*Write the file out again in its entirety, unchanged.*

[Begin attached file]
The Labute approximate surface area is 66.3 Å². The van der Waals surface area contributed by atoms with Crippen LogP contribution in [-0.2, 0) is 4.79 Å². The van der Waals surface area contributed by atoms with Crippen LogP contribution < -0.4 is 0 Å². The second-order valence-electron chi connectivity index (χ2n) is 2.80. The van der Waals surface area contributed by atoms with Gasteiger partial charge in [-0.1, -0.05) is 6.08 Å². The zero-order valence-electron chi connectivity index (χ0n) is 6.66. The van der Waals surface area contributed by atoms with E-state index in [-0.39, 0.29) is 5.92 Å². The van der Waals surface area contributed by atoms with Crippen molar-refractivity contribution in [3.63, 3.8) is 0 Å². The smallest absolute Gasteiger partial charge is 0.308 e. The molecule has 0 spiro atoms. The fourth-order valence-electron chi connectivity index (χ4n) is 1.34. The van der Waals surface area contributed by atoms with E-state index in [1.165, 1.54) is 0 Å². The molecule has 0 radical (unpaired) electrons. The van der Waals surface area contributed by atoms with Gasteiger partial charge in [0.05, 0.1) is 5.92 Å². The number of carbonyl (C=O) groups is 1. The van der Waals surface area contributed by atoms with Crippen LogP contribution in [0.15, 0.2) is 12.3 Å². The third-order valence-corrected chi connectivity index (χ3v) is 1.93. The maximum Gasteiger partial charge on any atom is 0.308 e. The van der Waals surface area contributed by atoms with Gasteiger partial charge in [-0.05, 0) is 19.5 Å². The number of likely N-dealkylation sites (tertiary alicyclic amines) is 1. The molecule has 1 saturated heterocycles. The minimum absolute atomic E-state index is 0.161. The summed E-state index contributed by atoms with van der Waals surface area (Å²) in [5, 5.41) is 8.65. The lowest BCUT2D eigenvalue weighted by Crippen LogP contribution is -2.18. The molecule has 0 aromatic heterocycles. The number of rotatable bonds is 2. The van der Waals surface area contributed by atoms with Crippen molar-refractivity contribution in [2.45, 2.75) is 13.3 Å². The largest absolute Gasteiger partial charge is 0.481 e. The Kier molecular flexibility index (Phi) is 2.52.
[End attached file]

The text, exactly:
The Labute approximate surface area is 66.3 Å². The van der Waals surface area contributed by atoms with Crippen LogP contribution in [-0.2, 0) is 4.79 Å². The van der Waals surface area contributed by atoms with Crippen LogP contribution < -0.4 is 0 Å². The second-order valence-electron chi connectivity index (χ2n) is 2.80. The van der Waals surface area contributed by atoms with Gasteiger partial charge in [-0.1, -0.05) is 6.08 Å². The zero-order valence-electron chi connectivity index (χ0n) is 6.66. The van der Waals surface area contributed by atoms with E-state index in [-0.39, 0.29) is 5.92 Å². The van der Waals surface area contributed by atoms with Crippen molar-refractivity contribution in [3.63, 3.8) is 0 Å². The smallest absolute Gasteiger partial charge is 0.308 e. The molecule has 0 spiro atoms. The fourth-order valence-electron chi connectivity index (χ4n) is 1.34. The van der Waals surface area contributed by atoms with E-state index in [1.165, 1.54) is 0 Å². The molecule has 0 radical (unpaired) electrons. The van der Waals surface area contributed by atoms with Gasteiger partial charge in [0.05, 0.1) is 5.92 Å². The number of carbonyl (C=O) groups is 1. The van der Waals surface area contributed by atoms with Crippen LogP contribution in [0.15, 0.2) is 12.3 Å². The third-order valence-corrected chi connectivity index (χ3v) is 1.93. The maximum Gasteiger partial charge on any atom is 0.308 e. The van der Waals surface area contributed by atoms with Gasteiger partial charge in [-0.05, 0) is 19.5 Å². The number of likely N-dealkylation sites (tertiary alicyclic amines) is 1. The molecule has 1 saturated heterocycles. The minimum absolute atomic E-state index is 0.161. The summed E-state index contributed by atoms with van der Waals surface area (Å²) in [5, 5.41) is 8.65. The lowest BCUT2D eigenvalue weighted by Crippen LogP contribution is -2.18. The molecule has 0 aromatic heterocycles. The number of rotatable bonds is 2. The van der Waals surface area contributed by atoms with Crippen molar-refractivity contribution in [2.45, 2.75) is 13.3 Å². The largest absolute Gasteiger partial charge is 0.481 e. The Kier molecular flexibility index (Phi) is 2.52.